12-13 October 2016, Colombo, Sri Lanka.
The 16th edition of the World Export Development Forum (WEDF) in Colombo, Sri Lanka, helps businesses to navigate the new trade and development landscape.
WEDF is a unique global conference and business-to-business (B2B) matchmaking platform dedicated to supporting trade-led development.
As the flagship event of the International Trade Centre (ITC), WEDF brings together over 600 business leaders, policymakers, heads of trade and investment support institutions and international trade development officials to address international competitiveness for developing countries.
This 16th edition of WEDF is co-hosted by ITC and the Ministry of Development Strategies and International Trade of Sri Lanka, through the Sri Lanka Export Development Board (EDB).
ITC is the only United Nations organization focusing exclusively on small and medium-sized businesses, which are now recognized as a cornerstone for development by the United Nations as well as by the G7 and the G20.
ITC helps small and medium-sized enterprises (SMEs) grow and compete internationally, building on business opportunities.
Sri Lanka, a hub for South Asia
With an average GDP growth of 6.7% over the past several years, Sri Lanka offers new trade and investment opportunities at a strategic location at the crossroads of important maritime routes of the Indian Ocean.
The high-performing economy is underpinned by a skilled, educated workforce. Many multinationals have a home in Sri Lanka.
Over 80% of Sri Lankan businesses are SMEs. They feature prominently in Sri Lanka’s economic blueprint, which sets out ambitious goals to create one million new jobs through wider participation in the global economy
EDB is the key agency that promotes linkages between Sri Lankan businesses and international markets and partners.
Why attend WEDF 2016?
WEDF 2016 is designed for decision makers that drive business innovation and internationalization.
Meet us in Sri Lanka for high-level panel discussions, practical workshops and B2B meetings to:
- Get the latest on consumer trends, business strategies and trade policies to navigate today’s trade environment;
- Connect with experts on trade issues such as standards, trade facilitation and logistics;
- Find solutions to overcome key trade barriers and increase competitiveness;
- Sign new business deals with partners from Sri Lanka and around the world.
New realities for international business
The consumers of tomorrow are shifting.
By 2030, two thirds of the middle class will be in Asia, 14% in Europe, and 7% in North America, according to the Brookings Institution. Africa, too, is changing fast. The African Development Bank reports that Africa now has the fastest-growing middle class, with almost 35% of Africa’s population. This is double what it was less than 20 years ago.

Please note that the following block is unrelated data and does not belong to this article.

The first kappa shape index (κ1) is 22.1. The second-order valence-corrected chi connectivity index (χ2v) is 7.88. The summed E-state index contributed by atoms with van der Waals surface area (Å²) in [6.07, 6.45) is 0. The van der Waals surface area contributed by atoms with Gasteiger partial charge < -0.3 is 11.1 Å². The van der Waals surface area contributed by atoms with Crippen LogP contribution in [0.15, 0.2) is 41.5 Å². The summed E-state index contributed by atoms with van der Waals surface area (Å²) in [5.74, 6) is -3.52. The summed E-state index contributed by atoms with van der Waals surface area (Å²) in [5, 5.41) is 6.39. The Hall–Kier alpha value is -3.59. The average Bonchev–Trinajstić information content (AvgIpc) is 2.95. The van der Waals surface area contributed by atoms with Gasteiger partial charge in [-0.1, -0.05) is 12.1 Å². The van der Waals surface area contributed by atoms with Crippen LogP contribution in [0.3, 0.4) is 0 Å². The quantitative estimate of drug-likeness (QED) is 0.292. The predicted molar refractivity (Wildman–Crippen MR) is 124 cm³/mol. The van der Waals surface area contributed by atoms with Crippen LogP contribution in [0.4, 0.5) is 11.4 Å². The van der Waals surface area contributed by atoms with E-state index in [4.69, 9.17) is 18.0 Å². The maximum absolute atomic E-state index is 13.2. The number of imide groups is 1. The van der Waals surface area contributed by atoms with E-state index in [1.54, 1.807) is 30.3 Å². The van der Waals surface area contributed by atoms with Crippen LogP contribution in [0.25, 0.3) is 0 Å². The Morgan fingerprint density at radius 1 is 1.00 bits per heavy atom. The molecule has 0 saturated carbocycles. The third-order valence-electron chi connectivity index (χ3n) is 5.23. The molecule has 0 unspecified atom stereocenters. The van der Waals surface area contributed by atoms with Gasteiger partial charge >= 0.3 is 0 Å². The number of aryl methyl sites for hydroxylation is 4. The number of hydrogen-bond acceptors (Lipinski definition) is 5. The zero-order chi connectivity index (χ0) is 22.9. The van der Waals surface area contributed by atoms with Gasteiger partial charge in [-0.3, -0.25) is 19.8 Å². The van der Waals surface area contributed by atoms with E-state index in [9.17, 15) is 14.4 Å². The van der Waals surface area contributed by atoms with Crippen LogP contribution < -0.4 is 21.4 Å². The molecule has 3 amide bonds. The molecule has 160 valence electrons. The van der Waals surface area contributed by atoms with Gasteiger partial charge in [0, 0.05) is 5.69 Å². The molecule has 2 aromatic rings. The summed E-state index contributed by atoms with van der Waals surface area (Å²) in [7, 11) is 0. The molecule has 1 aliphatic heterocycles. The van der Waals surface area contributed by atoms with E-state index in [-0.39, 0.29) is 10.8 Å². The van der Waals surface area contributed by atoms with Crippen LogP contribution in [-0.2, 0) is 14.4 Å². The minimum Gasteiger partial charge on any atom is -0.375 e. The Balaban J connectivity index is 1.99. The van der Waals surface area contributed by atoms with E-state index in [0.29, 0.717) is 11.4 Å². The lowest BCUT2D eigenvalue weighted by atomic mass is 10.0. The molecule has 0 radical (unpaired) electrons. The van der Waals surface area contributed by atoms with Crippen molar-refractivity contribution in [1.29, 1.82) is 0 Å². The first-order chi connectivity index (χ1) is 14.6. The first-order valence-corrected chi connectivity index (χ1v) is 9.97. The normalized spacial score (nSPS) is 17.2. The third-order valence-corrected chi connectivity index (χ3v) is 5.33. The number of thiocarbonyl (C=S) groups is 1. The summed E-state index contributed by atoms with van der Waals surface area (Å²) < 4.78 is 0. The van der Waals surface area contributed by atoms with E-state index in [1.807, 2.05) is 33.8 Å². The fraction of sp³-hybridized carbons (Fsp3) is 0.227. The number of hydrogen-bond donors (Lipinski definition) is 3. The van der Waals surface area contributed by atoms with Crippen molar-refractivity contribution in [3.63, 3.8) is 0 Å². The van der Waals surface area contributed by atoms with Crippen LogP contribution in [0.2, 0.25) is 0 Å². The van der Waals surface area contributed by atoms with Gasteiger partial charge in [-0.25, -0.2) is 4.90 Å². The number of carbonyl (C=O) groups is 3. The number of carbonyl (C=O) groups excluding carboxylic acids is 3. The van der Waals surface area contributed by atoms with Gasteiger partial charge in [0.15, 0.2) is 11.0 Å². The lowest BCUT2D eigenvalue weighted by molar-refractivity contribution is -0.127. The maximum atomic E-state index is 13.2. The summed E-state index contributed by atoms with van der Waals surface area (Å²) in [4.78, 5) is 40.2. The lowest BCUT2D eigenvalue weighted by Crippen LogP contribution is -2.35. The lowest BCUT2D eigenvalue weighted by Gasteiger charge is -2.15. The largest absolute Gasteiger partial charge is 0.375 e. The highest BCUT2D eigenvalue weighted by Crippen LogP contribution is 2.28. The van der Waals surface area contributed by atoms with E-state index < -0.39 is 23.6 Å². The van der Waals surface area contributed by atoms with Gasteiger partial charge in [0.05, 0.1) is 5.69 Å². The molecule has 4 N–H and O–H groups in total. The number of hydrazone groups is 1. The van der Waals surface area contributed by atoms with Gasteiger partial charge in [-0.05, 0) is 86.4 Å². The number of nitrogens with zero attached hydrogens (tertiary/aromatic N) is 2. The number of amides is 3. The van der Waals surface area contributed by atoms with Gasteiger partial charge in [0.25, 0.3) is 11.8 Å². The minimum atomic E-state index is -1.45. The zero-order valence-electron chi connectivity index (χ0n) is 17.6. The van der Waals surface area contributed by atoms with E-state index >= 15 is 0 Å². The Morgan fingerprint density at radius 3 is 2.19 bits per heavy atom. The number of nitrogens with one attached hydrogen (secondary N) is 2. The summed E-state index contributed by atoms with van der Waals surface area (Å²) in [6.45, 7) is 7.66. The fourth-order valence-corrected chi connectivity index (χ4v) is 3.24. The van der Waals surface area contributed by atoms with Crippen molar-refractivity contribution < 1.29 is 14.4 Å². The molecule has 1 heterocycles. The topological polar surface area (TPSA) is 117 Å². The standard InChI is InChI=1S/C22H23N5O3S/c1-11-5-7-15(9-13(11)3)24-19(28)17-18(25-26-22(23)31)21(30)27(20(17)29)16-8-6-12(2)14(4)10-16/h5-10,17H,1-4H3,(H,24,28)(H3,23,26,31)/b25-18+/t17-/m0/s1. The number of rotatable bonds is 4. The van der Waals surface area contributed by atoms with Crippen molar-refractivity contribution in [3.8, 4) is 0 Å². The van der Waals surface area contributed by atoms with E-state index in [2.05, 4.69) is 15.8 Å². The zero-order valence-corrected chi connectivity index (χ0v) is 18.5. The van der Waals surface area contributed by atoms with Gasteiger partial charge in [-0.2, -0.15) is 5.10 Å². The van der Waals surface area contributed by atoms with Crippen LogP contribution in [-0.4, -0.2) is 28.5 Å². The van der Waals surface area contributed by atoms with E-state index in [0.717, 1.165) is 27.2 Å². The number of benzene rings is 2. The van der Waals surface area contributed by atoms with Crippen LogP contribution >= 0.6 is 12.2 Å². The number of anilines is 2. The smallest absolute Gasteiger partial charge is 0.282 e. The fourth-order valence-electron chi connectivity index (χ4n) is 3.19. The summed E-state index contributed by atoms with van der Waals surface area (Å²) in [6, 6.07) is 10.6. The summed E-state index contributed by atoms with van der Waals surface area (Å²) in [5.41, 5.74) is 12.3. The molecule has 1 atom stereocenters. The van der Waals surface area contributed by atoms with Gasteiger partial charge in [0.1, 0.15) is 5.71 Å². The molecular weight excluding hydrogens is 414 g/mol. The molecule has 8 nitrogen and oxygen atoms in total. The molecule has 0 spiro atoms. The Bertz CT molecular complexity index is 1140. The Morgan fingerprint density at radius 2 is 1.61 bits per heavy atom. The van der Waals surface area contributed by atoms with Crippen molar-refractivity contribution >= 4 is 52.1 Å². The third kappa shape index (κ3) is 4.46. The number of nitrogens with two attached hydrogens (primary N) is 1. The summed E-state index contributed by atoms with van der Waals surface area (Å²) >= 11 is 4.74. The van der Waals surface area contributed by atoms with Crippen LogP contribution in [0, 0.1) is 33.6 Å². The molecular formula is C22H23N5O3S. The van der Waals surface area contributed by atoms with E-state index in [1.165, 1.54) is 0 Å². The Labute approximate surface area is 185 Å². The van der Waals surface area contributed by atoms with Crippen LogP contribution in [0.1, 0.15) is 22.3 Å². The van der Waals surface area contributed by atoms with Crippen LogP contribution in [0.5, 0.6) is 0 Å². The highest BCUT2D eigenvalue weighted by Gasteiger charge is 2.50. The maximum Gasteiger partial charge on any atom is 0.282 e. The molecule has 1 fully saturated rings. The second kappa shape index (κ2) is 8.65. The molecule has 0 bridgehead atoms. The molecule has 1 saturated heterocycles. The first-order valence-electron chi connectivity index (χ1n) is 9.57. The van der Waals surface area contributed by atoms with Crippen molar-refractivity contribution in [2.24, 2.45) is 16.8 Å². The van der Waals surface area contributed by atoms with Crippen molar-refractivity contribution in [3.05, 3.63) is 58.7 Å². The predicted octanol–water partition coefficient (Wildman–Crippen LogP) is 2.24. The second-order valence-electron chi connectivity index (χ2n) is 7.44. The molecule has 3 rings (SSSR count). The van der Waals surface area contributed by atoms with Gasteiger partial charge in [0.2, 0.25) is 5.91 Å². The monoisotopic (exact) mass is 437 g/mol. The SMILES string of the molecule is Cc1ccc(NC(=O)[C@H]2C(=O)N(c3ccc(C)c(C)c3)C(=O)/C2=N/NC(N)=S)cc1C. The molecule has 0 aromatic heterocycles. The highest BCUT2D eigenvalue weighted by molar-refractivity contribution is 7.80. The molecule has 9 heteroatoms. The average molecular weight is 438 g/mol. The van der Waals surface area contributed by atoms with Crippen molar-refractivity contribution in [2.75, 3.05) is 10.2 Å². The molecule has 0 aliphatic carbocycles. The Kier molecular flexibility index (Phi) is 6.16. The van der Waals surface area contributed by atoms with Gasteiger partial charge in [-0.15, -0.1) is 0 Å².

As a result, trade patterns continue to change. There are growing transactions within and between the South, such as between Asia and East Africa, and Latin America or between African countries themselves. This trade will continue to be anchored within regional and international value chains.
The nature of the consumer is also transforming. Consumers increasingly emphasize quality, standards and labour and human rights in their purchases of goods and services. There is greater attention on transparency and traceability within value chains. The way that consumers purchase and consume goods and services is also changing, with technological innovations and falling transportation costs.
The economic power of women and youth has yet to be tapped. This ‘third billion’ of women, including entrepreneurs and young consumers, are becoming viable economic actors in the new business reality.
Trade and business policies must transform to meet these new realities. The continued dispersal of production, a focus on reducing non-tariff barriers to trade, and the implications of private standards will dominate the trade topography. The balancing act between the multilateral trading system and megaregional trade agreements will also define the landscape.
As megaregional agreements such as the Transatlantic Trade and Investment Partnership and the Trans-Pacific Partnership emerge, the voice of business is essential to shape competitiveness strategies. Trade facilitation and logistics remain key drivers of improved connectivity.
Digital technologies are reshaping how we trade, opening up new opportunities to compete in the global economy.
Entreprises can reach new consumers around the world directly, and integrate more quickly and higher up the value chain, thanks to e-commerce and technologies such as 3D printing.
Standards have become a gateway for businesses to enter international markets. Certification of standards and regulations may include technical specifications required by producers in the supply chain or health, social or environmental standards demanded by consumers or governments.
Talk Business, Do Business
B2B meetings will be facilitated in the following sectors: Information and Communications Technologies (ICTs); tourism; specialty food, including tea and spices; processed food; apparel; rubber and manufacturing.
At WEDF 2015, organizations signed declarations of intent valued at US$ 80 million.